In this quarter’s survey, CFOs tell us they want use cases, as well as evaluations of the costs, benefits, and returns of adopting and deploying GenAI to help them in making decisions related to the technology. They also say that greater understanding of the risks and limitations of GenAI and more knowledge and information on its potential would be helpful in their decision-making. To a lesser extent, CFOs cite a better understanding of needed data quality and controls, organizational readiness, and clear guidelines and regulations as helpful in making decisions related to GenAI.

Cost reductions; better customer/client experiences; and greater margins, efficiencies and/or productivity are the top three benefits surveyed CFOs say their organizations hope to achieve by adopting GenAI.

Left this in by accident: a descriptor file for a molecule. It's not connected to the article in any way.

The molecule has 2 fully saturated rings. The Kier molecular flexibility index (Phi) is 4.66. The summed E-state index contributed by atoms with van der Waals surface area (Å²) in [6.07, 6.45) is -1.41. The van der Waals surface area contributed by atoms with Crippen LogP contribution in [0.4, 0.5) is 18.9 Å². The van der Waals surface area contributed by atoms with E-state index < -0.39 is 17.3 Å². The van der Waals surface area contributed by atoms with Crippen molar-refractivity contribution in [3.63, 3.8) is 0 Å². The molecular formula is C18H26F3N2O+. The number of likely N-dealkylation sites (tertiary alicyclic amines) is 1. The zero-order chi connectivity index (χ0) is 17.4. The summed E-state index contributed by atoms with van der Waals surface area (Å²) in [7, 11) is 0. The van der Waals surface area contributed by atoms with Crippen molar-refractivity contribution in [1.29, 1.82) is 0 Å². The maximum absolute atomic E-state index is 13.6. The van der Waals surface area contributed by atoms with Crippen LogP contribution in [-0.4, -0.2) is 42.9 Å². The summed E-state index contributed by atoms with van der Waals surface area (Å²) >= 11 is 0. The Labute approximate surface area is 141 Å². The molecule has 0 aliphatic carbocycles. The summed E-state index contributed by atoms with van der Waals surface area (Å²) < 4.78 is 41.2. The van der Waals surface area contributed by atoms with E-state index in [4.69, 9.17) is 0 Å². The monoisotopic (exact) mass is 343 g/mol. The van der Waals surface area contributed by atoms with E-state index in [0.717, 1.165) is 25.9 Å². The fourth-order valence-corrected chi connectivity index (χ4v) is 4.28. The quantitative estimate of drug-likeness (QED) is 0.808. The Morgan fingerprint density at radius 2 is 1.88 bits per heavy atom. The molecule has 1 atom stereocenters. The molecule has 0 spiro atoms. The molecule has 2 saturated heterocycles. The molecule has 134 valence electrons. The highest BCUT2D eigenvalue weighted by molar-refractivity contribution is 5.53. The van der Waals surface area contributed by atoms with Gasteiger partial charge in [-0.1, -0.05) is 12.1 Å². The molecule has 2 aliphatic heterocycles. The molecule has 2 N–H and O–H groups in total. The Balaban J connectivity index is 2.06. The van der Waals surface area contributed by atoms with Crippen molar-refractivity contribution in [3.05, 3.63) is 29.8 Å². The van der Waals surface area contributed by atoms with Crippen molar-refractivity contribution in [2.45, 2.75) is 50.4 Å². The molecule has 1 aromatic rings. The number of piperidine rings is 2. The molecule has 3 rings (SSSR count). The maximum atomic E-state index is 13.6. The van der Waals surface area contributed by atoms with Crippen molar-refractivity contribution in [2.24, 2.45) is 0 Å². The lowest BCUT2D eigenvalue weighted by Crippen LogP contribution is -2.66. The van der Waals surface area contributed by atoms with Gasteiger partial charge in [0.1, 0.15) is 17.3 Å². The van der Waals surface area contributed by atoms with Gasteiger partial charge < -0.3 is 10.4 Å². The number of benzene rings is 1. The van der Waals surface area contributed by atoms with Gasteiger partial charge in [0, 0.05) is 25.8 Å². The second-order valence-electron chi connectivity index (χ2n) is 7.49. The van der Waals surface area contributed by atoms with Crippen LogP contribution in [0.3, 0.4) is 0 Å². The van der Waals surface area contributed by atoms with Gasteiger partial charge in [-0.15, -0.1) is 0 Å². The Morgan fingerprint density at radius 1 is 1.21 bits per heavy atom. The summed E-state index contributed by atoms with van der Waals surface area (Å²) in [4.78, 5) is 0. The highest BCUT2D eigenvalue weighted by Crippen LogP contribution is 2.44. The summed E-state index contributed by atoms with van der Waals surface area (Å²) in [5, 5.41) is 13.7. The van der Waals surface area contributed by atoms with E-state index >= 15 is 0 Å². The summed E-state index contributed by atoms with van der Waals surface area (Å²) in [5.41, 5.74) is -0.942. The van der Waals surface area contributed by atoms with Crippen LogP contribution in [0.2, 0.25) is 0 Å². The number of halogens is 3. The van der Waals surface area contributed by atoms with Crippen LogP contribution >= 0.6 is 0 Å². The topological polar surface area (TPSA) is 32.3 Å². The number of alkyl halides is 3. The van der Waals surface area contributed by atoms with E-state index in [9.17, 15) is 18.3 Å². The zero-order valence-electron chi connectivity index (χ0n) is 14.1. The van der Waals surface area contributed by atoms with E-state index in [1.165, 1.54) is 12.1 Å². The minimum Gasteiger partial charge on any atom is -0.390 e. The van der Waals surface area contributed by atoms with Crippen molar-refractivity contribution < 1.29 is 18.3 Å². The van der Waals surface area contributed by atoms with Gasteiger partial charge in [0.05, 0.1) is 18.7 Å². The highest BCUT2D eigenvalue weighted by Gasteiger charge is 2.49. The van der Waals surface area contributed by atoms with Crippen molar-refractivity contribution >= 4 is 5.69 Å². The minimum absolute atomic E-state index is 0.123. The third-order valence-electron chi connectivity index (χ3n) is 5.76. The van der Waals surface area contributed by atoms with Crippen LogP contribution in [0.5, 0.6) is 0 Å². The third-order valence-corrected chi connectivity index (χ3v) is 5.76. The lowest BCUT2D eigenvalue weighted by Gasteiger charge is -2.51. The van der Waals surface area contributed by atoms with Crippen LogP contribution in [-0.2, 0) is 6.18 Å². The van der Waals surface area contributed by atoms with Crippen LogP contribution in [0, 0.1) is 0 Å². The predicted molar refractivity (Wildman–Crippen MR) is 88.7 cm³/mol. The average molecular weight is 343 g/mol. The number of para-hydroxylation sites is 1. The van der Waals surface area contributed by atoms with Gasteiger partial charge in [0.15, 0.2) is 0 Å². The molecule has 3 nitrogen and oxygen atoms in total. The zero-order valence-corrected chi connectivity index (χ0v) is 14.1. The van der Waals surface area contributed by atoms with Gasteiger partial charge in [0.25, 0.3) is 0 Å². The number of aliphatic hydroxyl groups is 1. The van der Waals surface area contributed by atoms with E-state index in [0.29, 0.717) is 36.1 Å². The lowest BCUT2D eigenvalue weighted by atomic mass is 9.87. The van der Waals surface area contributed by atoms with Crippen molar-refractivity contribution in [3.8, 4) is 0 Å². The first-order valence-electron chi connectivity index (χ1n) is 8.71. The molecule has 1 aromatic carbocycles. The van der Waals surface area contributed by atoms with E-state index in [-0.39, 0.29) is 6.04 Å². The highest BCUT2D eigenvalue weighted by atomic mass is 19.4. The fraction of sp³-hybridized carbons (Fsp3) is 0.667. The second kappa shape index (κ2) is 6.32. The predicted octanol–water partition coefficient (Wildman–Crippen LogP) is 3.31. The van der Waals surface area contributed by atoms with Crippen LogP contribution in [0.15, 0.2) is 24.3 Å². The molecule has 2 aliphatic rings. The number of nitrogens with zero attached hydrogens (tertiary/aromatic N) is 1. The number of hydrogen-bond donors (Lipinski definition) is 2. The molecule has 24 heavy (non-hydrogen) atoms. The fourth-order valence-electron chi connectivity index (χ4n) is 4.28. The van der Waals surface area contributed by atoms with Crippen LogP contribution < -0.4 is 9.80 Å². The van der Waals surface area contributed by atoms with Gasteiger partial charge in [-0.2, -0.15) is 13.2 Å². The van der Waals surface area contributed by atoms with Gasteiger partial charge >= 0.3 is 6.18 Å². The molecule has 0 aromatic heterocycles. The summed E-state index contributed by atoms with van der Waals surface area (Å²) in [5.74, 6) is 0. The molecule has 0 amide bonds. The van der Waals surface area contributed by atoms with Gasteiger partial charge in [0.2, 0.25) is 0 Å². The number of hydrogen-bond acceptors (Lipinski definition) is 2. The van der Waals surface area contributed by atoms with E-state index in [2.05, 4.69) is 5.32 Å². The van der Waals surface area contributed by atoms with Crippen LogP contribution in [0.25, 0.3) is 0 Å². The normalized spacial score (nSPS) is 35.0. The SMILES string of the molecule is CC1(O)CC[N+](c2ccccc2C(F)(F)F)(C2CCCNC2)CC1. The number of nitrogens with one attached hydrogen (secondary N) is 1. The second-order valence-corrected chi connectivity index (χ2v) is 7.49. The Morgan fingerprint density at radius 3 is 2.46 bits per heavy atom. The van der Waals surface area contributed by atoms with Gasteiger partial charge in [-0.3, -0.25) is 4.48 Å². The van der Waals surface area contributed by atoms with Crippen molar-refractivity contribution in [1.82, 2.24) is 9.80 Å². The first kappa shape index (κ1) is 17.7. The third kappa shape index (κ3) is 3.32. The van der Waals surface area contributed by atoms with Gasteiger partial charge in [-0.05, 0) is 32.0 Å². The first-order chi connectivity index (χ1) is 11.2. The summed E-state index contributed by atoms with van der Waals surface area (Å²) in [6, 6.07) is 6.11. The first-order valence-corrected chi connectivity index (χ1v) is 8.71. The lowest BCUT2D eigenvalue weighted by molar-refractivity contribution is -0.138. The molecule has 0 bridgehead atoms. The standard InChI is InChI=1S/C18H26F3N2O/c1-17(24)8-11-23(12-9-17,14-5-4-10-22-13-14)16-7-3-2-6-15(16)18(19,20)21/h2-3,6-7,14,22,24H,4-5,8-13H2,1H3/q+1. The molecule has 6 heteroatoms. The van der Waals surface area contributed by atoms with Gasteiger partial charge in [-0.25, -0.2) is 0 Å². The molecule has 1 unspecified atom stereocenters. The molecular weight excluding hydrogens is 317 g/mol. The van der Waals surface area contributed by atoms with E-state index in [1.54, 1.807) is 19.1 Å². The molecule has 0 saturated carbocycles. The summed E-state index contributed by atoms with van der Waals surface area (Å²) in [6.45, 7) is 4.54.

Other sought-after benefits include the ability to develop new capabilities, services, or products, create scale and/or capacity, and improve accuracy of forecasting, modeling, and scenario planning, each cited by more than 30% of CFOs. A smaller proportion of CFOs (6%) hope to use GenAI to disrupt competitors.

When asked for the most promising uses of GenAI for the finance function, surveyed CFOs most frequently mention improvements in planning, forecasting, and analysis activities, as well as automation of routine and transactional processes. While some CFOs note that it is too early to tell what the most promising uses of GenAI for finance will be, there is a desire for improved decision-making, higher-value insights, increased efficiencies, and reduced costs.

What’s keeping organizations from adopting and deploying GenAI? For 63% of surveyed CFOs, obtaining the necessary talent resources and capabilities is the greatest barrier to adopting and deploying GenAI in their organizations, followed by the data and technology resources GenAI might require, and risk and governance concerns.